Some diagrammatic 'proofs' of algebraic identities and inequalities.

Investigate the sequences obtained by starting with any positive 2 digit number (10a+b) and repeatedly using the rule 10a+b maps to 10b-a to get the next number in the sequence.

This article stems from research on the teaching of proof and offers guidance on how to move learners from focussing on experimental arguments to mathematical arguments and deductive reasoning.

Find all positive integers a and b for which the two equations: x^2-ax+b = 0 and x^2-bx+a = 0 both have positive integer solutions.

Can you work through these direct proofs, using our interactive proof sorters?

Can you rearrange the cards to make a series of correct mathematical statements?

An article about the strategy for playing The Triangle Game which appears on the NRICH site. It contains a simple lemma about labelling a grid of equilateral triangles within a triangular frame.

An inequality involving integrals of squares of functions.

To find the integral of a polynomial, evaluate it at some special points and add multiples of these values.

A serious but easily readable discussion of proof in mathematics with some amusing stories and some interesting examples.

Freddie Manners, of Packwood Haugh School in Shropshire solved an alphanumeric without using the extra information supplied and this article explains his reasoning.

Can you correctly order the steps in the proof of the formula for the sum of a geometric series?

A polite number can be written as the sum of two or more consecutive positive integers. Find the consecutive sums giving the polite numbers 544 and 424. What characterizes impolite numbers?

This is an interactivity in which you have to sort the steps in the completion of the square into the correct order to prove the formula for the solutions of quadratic equations.

Starting with one of the mini-challenges, how many of the other mini-challenges will you invent for yourself?

Try to solve this very difficult problem and then study our two suggested solutions. How would you use your knowledge to try to solve variants on the original problem?

The sum of any two of the numbers 2, 34 and 47 is a perfect square. Choose three square numbers and find sets of three integers with this property. Generalise to four integers.

Show that x = 1 is a solution of the equation x^(3/2) - 8x^(-3/2) = 7 and find all other solutions.

If you think that mathematical proof is really clearcut and universal then you should read this article.

Find the positive integer solutions of the equation (1+1/a)(1+1/b)(1+1/c) = 2

Given any two polynomials in a single variable it is always possible to eliminate the variable and obtain a formula showing the relationship between the two polynomials. Try this one.

Have a go at being mathematically negative, by negating these statements.

By considering powers of (1+x), show that the sum of the squares of the binomial coefficients from 0 to n is 2nCn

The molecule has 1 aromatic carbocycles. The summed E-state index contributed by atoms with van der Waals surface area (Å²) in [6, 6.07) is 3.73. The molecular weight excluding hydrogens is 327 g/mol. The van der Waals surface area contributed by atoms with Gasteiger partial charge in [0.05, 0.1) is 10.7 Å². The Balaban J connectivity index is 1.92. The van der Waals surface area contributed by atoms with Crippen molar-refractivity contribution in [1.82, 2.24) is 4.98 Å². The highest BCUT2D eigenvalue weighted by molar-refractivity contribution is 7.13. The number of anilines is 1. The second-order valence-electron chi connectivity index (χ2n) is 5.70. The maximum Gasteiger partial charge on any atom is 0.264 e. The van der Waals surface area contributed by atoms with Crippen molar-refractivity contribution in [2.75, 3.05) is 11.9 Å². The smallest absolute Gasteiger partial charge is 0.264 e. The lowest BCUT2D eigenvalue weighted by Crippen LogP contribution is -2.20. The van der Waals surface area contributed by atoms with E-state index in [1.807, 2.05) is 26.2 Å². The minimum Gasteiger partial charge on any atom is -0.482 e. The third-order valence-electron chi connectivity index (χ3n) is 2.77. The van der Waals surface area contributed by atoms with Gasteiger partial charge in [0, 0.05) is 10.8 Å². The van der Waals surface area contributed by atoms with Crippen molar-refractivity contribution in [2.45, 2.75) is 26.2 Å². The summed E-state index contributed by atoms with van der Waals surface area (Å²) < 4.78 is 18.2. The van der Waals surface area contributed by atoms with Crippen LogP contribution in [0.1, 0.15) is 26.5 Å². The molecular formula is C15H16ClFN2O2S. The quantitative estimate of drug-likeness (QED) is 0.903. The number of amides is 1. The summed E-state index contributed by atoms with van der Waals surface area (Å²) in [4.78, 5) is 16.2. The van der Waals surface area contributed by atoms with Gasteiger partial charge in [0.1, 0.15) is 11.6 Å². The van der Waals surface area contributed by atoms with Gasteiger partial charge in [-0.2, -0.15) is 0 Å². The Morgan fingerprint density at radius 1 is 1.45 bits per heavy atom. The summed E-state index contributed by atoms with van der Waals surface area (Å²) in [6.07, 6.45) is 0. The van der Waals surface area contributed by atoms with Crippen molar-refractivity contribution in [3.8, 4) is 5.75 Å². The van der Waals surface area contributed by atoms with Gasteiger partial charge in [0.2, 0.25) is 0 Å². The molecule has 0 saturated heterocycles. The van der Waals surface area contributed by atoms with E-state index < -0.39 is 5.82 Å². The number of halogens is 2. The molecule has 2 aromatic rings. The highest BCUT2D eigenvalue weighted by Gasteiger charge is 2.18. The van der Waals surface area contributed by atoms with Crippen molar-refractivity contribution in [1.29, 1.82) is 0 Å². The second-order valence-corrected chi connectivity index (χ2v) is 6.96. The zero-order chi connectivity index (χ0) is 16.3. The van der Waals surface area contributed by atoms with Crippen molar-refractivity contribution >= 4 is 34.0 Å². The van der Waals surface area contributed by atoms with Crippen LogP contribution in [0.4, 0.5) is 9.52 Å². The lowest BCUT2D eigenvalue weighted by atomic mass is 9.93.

Relate these algebraic expressions to geometrical diagrams.

Take any two numbers between 0 and 1. Prove that the sum of the numbers is always less than one plus their product?

When if ever do you get the right answer if you add two fractions by adding the numerators and adding the denominators?

Some puzzles requiring no knowledge of knot theory, just a careful inspection of the patterns. A glimpse of the classification of knots and a little about prime knots, crossing numbers and. . . .

If for any triangle ABC tan(A - B) + tan(B - C) + tan(C - A) = 0 what can you say about the triangle?

With n people anywhere in a field each shoots a water pistol at the nearest person. In general who gets wet? What difference does it make if n is odd or even?

Given that a, b and c are natural numbers show that if sqrt a+sqrt b is rational then it is a natural number. Extend this to 3 variables.

Given that u>0 and v>0 find the smallest possible value of 1/u + 1/v given that u + v = 5 by different methods.

In this 7-sandwich: 7 1 3 1 6 4 3 5 7 2 4 6 2 5 there are 7 numbers between the 7s, 6 between the 6s etc. The article shows which values of n can make n-sandwiches and which cannot.

Show that for natural numbers x and y if x/y > 1 then x/y>(x+1)/(y+1}>1. Hence prove that the product for i=1 to n of [(2i)/(2i-1)] tends to infinity as n tends to infinity.

Prove that in every tetrahedron there is a vertex such that the three edges meeting there have lengths which could be the sides of a triangle.

Professor Korner has generously supported school mathematics for more than 30 years and has been a good friend to NRICH since it started.

A introduction to how patterns can be deceiving, and what is and is not a proof.

An introduction to some beautiful results of Number Theory (a branch of pure mathematics devoted primarily to the study of the integers and integer-valued functions)

Mark a point P inside a closed curve. Is it always possible to find two points that lie on the curve, such that P is the mid point of the line joining these two points?

Advent Calendar 2011 - a mathematical activity for each day during the run-up to Christmas.

Take a complicated fraction with the product of five quartics top and bottom and reduce this to a whole number. This is a numerical example involving some clever algebra.

Find all real solutions of the equation (x^2-7x+11)^(x^2-11x+30) = 1.

Generalise the sum of a GP by using derivatives to make the coefficients into powers of the natural numbers.

Make and prove a conjecture about the value of the product of the Fibonacci numbers $F_{n+1}F_{n-1}$.

Fractional calculus is a generalisation of ordinary calculus where you can differentiate n times when n is not a whole number.